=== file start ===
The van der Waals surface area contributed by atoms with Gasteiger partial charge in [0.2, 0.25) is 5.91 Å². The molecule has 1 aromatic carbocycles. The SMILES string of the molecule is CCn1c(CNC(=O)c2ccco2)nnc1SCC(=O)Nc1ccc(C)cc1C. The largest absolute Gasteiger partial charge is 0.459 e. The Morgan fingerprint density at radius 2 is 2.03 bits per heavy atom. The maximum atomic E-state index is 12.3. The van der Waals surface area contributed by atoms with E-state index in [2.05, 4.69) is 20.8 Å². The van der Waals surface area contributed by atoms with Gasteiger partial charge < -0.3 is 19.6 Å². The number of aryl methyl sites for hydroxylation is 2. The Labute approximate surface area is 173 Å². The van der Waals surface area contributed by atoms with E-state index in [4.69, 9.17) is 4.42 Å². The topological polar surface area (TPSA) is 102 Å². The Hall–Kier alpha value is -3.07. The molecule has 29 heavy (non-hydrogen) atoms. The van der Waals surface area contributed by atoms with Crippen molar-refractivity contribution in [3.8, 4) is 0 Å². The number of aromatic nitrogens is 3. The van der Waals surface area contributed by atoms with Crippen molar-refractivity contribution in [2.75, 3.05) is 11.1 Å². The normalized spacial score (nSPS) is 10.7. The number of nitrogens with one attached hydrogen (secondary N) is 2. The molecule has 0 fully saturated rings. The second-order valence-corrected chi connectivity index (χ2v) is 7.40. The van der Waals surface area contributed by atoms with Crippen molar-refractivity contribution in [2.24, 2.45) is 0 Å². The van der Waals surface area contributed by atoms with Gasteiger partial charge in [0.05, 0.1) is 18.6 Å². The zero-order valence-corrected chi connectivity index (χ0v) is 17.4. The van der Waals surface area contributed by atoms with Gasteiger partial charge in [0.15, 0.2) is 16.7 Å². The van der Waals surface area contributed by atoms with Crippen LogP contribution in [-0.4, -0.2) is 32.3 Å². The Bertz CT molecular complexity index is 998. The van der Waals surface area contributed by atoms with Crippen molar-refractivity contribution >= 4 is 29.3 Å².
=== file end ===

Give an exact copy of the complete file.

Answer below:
The van der Waals surface area contributed by atoms with Gasteiger partial charge in [0.2, 0.25) is 5.91 Å². The molecule has 1 aromatic carbocycles. The SMILES string of the molecule is CCn1c(CNC(=O)c2ccco2)nnc1SCC(=O)Nc1ccc(C)cc1C. The largest absolute Gasteiger partial charge is 0.459 e. The Morgan fingerprint density at radius 2 is 2.03 bits per heavy atom. The maximum atomic E-state index is 12.3. The van der Waals surface area contributed by atoms with E-state index in [2.05, 4.69) is 20.8 Å². The van der Waals surface area contributed by atoms with Gasteiger partial charge < -0.3 is 19.6 Å². The number of aryl methyl sites for hydroxylation is 2. The Labute approximate surface area is 173 Å². The van der Waals surface area contributed by atoms with E-state index in [4.69, 9.17) is 4.42 Å². The topological polar surface area (TPSA) is 102 Å². The Hall–Kier alpha value is -3.07. The molecule has 29 heavy (non-hydrogen) atoms. The van der Waals surface area contributed by atoms with Crippen molar-refractivity contribution in [3.8, 4) is 0 Å². The number of aromatic nitrogens is 3. The van der Waals surface area contributed by atoms with Crippen molar-refractivity contribution in [2.75, 3.05) is 11.1 Å². The normalized spacial score (nSPS) is 10.7. The number of nitrogens with one attached hydrogen (secondary N) is 2. The molecule has 0 fully saturated rings. The second-order valence-corrected chi connectivity index (χ2v) is 7.40. The van der Waals surface area contributed by atoms with Crippen molar-refractivity contribution in [2.24, 2.45) is 0 Å². The van der Waals surface area contributed by atoms with Gasteiger partial charge in [0.05, 0.1) is 18.6 Å². The zero-order valence-corrected chi connectivity index (χ0v) is 17.4. The van der Waals surface area contributed by atoms with Gasteiger partial charge in [0.15, 0.2) is 16.7 Å². The van der Waals surface area contributed by atoms with Crippen LogP contribution in [-0.4, -0.2) is 32.3 Å². The Bertz CT molecular complexity index is 998. The van der Waals surface area contributed by atoms with Crippen molar-refractivity contribution >= 4 is 29.3 Å².